All posts tagged: 1910s

A super-full 1916 petticoat, 1910s petticoat, starched petticoat

The super-full 1916 petticoat: or, the wonder & magic of starch

Remember my cheater 1916 petticoat? I’m sure a lot of you looked at it and thought: “It’s so limp!”   And “There is no way that is going to support a skirt as big as her inspiration image!” Behold the wonders of starch: The photograph above was taken after I starched my 1916 petticoat, let it sit around the house for a week in the Wellington damp, handled it a lot threading the ribbon through, shoved it in a suitcase, took it to LA, wore it, let it live in the hot humidity there* for 10 days, shoved it in a suitcase again, let it sit in damp, cold, humid Wellington for another 10 days, and then pressed and photographed it.** Plus, at some point in this process Felicity managed to conscript it as a bed for a luxurious nap… And it’s still poofy! A reminder of how poofy my 1916 ‘Gather Ye Rosebuds’ dress was on the night: So much poof! So how did I do it? Lots & lots of starch! How to …

1910s Tricorne Revival Hat

A 1900s-1910s tricorne revival hat

The Research: About this time last year I became slightly obsessed (as I do) with the early 20th century bicorne and tricorn hat revival: The tricorne revival was part of the overall 18th century revival that happened at the end of the 19th century, and flowed into an Empire revival in the late 1900s and early 1910s. (more examples are on my pinterest page for the topic) What’s not to love about it? It’s 18th century meets my favourite timeperiod, it’s wacky and quirky and a little bit pirate-y! There are mentions of tricorne & bicorne hats being fashionable as early as 1897, and the tricorne revival lasted until the mid 1920s.  Within the period there are definite changes – early tricorne revival hats, are generally very large, like turned-up picture hats, and are overflowing with feathers and flowers.  As the 1900s progress, the hats become smaller and more streamlined.  Mid-1910s examples are often quite severe, with only one upstanding feather tuft, or a sculptural bit of ribbon.  Asymmetry is another major trend in mid-teens …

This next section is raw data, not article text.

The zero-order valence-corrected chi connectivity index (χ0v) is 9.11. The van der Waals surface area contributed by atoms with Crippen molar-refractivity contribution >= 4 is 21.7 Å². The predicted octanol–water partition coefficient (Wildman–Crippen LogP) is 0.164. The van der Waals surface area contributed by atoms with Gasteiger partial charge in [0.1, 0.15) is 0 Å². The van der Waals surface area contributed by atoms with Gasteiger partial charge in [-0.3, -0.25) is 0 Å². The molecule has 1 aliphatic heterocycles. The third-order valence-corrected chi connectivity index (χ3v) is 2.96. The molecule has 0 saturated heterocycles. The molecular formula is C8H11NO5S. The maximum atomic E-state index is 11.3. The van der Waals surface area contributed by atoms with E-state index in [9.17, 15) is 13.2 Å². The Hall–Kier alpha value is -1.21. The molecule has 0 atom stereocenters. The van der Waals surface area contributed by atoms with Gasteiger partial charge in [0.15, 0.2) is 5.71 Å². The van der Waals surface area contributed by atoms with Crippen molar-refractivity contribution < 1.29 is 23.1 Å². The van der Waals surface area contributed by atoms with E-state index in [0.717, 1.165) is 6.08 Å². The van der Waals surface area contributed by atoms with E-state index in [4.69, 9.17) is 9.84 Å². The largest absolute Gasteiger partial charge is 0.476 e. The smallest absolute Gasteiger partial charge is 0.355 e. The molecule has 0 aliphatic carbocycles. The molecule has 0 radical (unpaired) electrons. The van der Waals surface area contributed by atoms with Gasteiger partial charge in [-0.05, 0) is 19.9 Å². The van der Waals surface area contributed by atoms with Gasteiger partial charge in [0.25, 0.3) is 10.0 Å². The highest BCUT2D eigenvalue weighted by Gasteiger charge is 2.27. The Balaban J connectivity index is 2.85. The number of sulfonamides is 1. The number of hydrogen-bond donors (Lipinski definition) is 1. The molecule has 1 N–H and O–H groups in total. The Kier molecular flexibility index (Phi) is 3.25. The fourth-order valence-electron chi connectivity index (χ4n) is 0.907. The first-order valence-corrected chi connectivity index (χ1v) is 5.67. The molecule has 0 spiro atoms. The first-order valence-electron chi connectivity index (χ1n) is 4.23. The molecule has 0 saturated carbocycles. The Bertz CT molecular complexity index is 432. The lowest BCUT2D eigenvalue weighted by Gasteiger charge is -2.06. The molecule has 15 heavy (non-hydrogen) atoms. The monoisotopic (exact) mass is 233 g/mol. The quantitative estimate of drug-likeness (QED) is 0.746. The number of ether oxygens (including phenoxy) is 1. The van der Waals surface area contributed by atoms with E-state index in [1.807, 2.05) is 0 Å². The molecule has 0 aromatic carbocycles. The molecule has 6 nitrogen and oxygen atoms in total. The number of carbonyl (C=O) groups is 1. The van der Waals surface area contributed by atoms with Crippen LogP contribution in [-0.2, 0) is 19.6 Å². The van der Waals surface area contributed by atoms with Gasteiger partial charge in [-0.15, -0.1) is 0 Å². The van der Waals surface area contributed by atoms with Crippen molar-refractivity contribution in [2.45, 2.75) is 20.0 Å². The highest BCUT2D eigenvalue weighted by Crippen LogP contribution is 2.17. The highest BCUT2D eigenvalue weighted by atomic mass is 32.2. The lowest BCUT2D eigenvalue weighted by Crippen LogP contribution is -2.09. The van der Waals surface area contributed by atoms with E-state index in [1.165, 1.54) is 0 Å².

WWI era corset, 1910s corset, Rilla corset, corset pattern

The Scroop Rilla Corset on real bodies

I’d hoped to show the Scroop Rilla Corset on models when I launched it, but unfortunately due to timing issues that wasn’t possible. Happily, we’ve now managed to do a full photoshoot with the Rilla, and I can show you how it looks on actual bodies! Both Jenni and I are wearing the Rilla Corset in size 38, with Average hip flare.  Jenni wears View B in white coutil, and I wear View A in peach pink brocaded cotton. The size 38 in Average is a perfect match to my measurements. Jenni has an exceptionally small waist compared to her hip size, so the ideal Rilla Corset for her would be custom fitted to her measurements: shortened, as she is petite, and let out slightly in hip and at the underbust, to accomodate her amazing curves. I give guidelines on adjusting for fit in the Rilla Corset pattern, and will also be demonstrating custom fitting on Jenni in a later post.  Although not an absolutely ideal fit, the standard pattern still fits her quite well. …